~6:30AM




8:15, race 1, lap 1


Race 2


9:20


10:45




11:11


1:11




2:15 (water now causing auto focus issues)




3:45 (this was around the last water check time)




7 PM





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PonderInc
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« Reply #40 on: June 14, 2016, 02:14:56 pm »

I'm interested in hosting cyclists next year. Do I just reach out to Malcolm?
The Tulsa Tough website has a place for volunteers, and a way to add your name to the list for host housing.  TT will "match" you with cyclists based on your location and number of spare beds, etc.  You give them a spare key and access to kitchen, laundry, bathroom, place to sleep, secure place for their bikes, and they do the rest.  In the old days, when none of the restaurants or food trucks were open after the last races on Fri/Sat, we used to do huge cookouts at midnight for our kids and their buddies.  In recent years, they have a lot more options downtown.  We still stock up on beer and snacks and cook a meal, but that's gravy.

The first couple years, we did the official method of signing up.  A few years ago, one of the women's teams just called "dibs" on us for the next year, so we don't even sign up any more, we just coordinate with the team manager.  We've gone from hosting a couple cyclists each year to a team of six.
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PonderInc
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« Reply #41 on: June 14, 2016, 02:28:10 pm »

Cannon: Just FYI, in talking to our women's pro team, they all said the crowd gave them plenty of room to race on CBH.  (Their only complaint was that they didn't get sprayed with enough water!)

A few years ago, some of our friends who are pro men complained about not having room to pass on the hill, but it sounds like painting the stripes on the street and stepped up action by the Soundpony gang has helped.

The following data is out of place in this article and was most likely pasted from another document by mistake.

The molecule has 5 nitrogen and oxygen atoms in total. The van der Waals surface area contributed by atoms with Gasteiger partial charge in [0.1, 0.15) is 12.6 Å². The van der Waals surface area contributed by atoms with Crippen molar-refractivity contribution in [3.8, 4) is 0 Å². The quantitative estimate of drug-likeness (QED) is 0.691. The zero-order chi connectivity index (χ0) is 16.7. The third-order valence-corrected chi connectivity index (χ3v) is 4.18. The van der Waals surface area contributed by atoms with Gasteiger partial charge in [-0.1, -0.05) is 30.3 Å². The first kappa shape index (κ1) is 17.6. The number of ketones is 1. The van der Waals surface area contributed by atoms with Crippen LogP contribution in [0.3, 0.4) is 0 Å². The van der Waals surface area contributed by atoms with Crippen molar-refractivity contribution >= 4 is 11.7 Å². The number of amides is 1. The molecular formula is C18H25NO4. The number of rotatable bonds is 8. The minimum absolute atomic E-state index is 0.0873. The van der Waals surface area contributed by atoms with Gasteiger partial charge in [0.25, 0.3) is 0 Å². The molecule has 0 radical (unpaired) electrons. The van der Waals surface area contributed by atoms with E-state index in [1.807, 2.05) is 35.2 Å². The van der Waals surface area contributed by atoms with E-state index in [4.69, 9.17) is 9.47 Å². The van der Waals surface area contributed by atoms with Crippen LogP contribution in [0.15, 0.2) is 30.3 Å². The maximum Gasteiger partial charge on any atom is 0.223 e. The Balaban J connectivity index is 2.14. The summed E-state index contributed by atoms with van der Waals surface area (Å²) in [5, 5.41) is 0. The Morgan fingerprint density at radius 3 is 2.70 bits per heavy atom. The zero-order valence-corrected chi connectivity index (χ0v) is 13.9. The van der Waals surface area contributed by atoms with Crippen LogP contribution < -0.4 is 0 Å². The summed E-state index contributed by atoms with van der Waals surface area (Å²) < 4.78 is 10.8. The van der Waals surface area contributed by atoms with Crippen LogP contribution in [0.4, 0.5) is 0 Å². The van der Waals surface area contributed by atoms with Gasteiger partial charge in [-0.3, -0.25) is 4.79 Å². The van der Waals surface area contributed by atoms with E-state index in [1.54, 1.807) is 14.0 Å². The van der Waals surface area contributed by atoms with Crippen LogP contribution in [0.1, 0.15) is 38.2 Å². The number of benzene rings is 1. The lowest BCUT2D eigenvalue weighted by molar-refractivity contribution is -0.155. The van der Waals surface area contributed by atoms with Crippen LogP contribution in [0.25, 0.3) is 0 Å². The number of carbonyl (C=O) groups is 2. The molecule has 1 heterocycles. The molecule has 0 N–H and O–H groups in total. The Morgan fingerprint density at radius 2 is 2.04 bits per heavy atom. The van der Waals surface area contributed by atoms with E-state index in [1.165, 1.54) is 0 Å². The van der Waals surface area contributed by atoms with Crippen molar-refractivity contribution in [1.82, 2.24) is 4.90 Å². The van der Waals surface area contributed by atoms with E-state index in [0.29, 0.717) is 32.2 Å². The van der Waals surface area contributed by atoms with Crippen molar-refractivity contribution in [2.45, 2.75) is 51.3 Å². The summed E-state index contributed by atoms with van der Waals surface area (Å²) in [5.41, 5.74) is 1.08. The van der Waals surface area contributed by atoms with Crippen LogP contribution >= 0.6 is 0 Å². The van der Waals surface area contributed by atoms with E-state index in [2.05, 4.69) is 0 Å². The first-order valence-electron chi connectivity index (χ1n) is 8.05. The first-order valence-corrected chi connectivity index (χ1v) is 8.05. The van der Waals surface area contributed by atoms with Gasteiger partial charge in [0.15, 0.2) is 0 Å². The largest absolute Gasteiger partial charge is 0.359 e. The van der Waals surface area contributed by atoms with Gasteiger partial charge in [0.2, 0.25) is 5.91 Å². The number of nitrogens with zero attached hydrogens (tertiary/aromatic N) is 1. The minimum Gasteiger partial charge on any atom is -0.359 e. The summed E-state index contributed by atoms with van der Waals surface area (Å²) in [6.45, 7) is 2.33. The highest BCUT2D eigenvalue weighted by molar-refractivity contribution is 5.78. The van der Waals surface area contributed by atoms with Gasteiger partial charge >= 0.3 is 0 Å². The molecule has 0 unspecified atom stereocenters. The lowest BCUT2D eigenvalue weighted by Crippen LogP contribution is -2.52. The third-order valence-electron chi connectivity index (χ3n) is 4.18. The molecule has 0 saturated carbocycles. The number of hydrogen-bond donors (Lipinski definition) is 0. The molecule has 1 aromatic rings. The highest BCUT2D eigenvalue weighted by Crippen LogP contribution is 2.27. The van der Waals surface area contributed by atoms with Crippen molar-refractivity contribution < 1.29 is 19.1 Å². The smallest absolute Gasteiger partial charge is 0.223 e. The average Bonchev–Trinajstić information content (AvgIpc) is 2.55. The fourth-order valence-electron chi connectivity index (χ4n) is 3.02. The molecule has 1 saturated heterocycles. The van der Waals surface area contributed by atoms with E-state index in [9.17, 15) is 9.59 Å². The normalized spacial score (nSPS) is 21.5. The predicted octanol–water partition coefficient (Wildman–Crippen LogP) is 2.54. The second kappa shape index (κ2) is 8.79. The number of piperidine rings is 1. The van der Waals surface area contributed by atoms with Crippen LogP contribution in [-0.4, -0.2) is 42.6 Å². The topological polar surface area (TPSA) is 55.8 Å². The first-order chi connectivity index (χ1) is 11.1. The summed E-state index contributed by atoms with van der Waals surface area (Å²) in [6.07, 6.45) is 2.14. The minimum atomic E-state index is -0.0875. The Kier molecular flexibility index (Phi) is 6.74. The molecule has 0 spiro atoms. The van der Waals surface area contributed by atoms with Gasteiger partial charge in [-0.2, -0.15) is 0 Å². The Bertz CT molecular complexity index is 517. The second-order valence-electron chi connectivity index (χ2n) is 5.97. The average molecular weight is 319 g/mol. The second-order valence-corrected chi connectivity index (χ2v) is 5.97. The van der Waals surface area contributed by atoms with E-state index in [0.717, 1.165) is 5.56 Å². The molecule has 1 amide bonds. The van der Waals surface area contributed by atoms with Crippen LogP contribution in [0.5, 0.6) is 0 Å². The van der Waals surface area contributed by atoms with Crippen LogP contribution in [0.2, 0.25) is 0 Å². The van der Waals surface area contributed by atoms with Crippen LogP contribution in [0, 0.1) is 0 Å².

That said, I've been a corner marshal down on Galveston the past couple years, so I haven't seen the mob lately.

Aside from CBH and the assortment of drunks who come just to party, I can attest that the crowds everywhere else are becoming more aware of the importance of rider safety.  As a corner marshal, I've noticed that if I'm yelling at someone to get off the course, other bystanders will start yelling at them, too.  This is actually incredibly helpful, and it communicates a shared culture of protecting the cyclists.  There are always some douchebags or clueless idiots around, but overall, I feel like people are getting better at watching for corner marshals, waiting for appropriate breaks, and crossing safely.

When I first started as a corner marshal about 6 years ago, it was total chaos and obliviousness.  We've gotten better by adding more corner marshals and barricades in critical locations, and the general public has learned how the system works.
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cannon_fodder
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« Reply #42 on: June 14, 2016, 04:02:14 pm »

It all worked out just fine, and I'm damn glad the riders loved it! Maybe I was more nervous because I was more sober...
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« Reply #43 on: June 14, 2016, 04:58:45 pm »


There are always some douchebags or clueless idiots around, but overall, I feel like people are getting better at watching for corner marshals, waiting for appropriate breaks, and crossing safely.

When I first started as a corner marshal about 6 years ago, it was total chaos and obliviousness.


From someone who lives in the neighborhood:  It seems as though the crowds have gotten better about not leaving trash and respecting private property, at least on my street.  I'm pleased to report no vandalism at my place this year, and I found only one cigarette butt on the public sidewalk in front of my house.
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davideinstein
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« Reply #44 on: June 15, 2016, 09:44:32 pm »

I heard some complaints about rest stop #2 on Saturday and rough roads on the new routes, but no complaints on medical.  Was this out on the Fondo course the complaints came from or in the race venues?

I know rider safety is a huge priority since the event is run by cyclists, if there is a lapse it needs to be identified and corrected before next year.  PM me with better details.

He tweeted and then couldn't get specific. He's kind of a sports hack at times.